How To Avoid Closing Options Below Intrinsic Value

In-the-money (ITM) calls and puts can sometimes trade for less than their intrinsic amount (i.e. the difference between the stock and strike price), with the occurrence more common for deep-in-the-money options as you approach expiration day. On expiration day, there is very little time premium left in deep-in-the-money options and nearly their entire value is intrinsic value. While options pricing theory may insist that an option should never trade for less than its intrinsic value (without accounting for commissions), real life trading is rarely that simple.

Many investors accept this as normal and close out positions below intrinsic value but there is a better way to determine what you should get for a deep-in-the-money option. Theoretically, an option should not trade for less than intrinsic value because it would let arbitrageurs simultaneously trade the option and underlying stock for a guaranteed profit, with those transactions continuing until intrinsic value is restored. With this in mind, let's see how you might get a better price for your option and increase profits.

Key Takeaways

  • Options pricing theory suggests that an option's premium will never trade below its intrinsic value due to arbitrage.
  • In reality, a deeply in-the-money call or put may trade for less than its fair value in the market due to inefficiencies and frictions.
  • Closing out or exercising deep in-the-money options positions can be a good tactic to avoid losing out to these issues.

Closing Long Call Positions

Let's say that on the December expiration day, the stock of XYZ Corp is currently trading at $70.70 and you own 20 of December $65 calls that you would like to close (sell). The December $65 calls should be trading at or very near to the parity price of $70.70 - $65 = $5.70. However, you see that it is being quoted at $5.20 if you sell the calls. The proceeds would be:

$5.20 x 20 x 100 = $10,400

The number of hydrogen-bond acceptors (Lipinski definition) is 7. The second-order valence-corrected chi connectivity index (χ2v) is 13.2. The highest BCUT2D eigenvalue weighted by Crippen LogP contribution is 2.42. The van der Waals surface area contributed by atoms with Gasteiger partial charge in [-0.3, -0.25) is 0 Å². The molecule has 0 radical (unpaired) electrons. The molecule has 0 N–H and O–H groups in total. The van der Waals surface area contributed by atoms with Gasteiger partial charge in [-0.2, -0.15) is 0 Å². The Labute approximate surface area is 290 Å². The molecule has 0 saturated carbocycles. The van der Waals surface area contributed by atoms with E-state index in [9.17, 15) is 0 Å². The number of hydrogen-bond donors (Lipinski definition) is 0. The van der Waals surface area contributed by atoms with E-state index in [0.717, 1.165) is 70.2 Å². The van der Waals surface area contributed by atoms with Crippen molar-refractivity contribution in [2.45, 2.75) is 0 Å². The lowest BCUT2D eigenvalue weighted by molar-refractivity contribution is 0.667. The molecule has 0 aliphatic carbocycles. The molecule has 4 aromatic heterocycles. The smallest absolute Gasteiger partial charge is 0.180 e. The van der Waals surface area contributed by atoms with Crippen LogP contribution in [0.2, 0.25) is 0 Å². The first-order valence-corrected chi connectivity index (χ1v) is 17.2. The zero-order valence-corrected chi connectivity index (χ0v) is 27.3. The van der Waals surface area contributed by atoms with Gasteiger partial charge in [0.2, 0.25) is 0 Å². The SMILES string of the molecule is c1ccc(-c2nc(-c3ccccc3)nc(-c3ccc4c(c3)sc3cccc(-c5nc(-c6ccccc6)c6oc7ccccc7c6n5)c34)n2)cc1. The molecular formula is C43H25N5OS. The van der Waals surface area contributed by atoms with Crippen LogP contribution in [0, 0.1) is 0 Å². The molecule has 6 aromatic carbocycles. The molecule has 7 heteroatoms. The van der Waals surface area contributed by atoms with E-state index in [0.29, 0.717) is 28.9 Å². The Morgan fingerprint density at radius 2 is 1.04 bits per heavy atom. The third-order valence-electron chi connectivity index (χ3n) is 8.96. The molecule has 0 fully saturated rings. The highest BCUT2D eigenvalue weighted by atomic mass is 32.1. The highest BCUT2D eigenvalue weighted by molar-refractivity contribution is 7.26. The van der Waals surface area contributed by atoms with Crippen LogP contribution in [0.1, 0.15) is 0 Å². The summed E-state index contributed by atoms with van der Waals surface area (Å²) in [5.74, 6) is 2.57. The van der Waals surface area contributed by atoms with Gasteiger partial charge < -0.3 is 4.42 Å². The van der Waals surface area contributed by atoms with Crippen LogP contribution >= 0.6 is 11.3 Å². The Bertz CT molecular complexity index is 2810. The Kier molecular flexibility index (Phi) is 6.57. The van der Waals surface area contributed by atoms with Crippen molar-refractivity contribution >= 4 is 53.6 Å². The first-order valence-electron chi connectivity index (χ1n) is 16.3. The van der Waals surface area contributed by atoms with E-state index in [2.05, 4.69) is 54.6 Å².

Naturally, you can try to place a limit order to sell at $5.70 (or more reasonably, $5.60—leaving a dime for the bid/ask spread). But let's say you try that and cannot get the order executed at that price. How else can you close an in-the-money option that is trading below parity? Like an arbitrageur, place an order to sell the stock instead of selling the call. Then, when the sell order is executed, immediately exercise the call option

In the example, the stock is currently trading at $70.70. In this case, you would place an order to sell 2,000 shares at $70.70. Once the sell order is executed, you simply submit exercise instructions to the broker. The terms of the option contract mean you will buy 2,000 shares at the strike price of $65. So you receive $70.70 a share on the stock sale and then buy it for $65 on the exercise. The proceeds will be:

(2,000 x $70.70) - (2,000 x $65) = $141,400 - $130,000 = $11,400

That's an additional $1,000 in your pocket.

Your broker may charge a little more to do it this way, but if the option is substantially below parity, it should be worth it. 

Brokers may suggest you short the stock instead of placing a regular sell order. However, if you short the stock, you are subject to Regulation T and you may not earn interest on that amount over the settlement period.

Delivering Non-Owned Shares

You may hear objections about selling shares that are not in your account but regulations allow it, even if your broker may not. Most shares are held by brokers in street name and it is perfectly acceptable to put in a sell order without the shares, as long as they are delivered within the settlement period. If the broker requires that shares be held before selling them, advise you will immediately submit exercise instructions to purchase the shares. There is no reason this shouldn't be allowed because the Options Clearing Corporation guarantees delivery of the shares at settlement.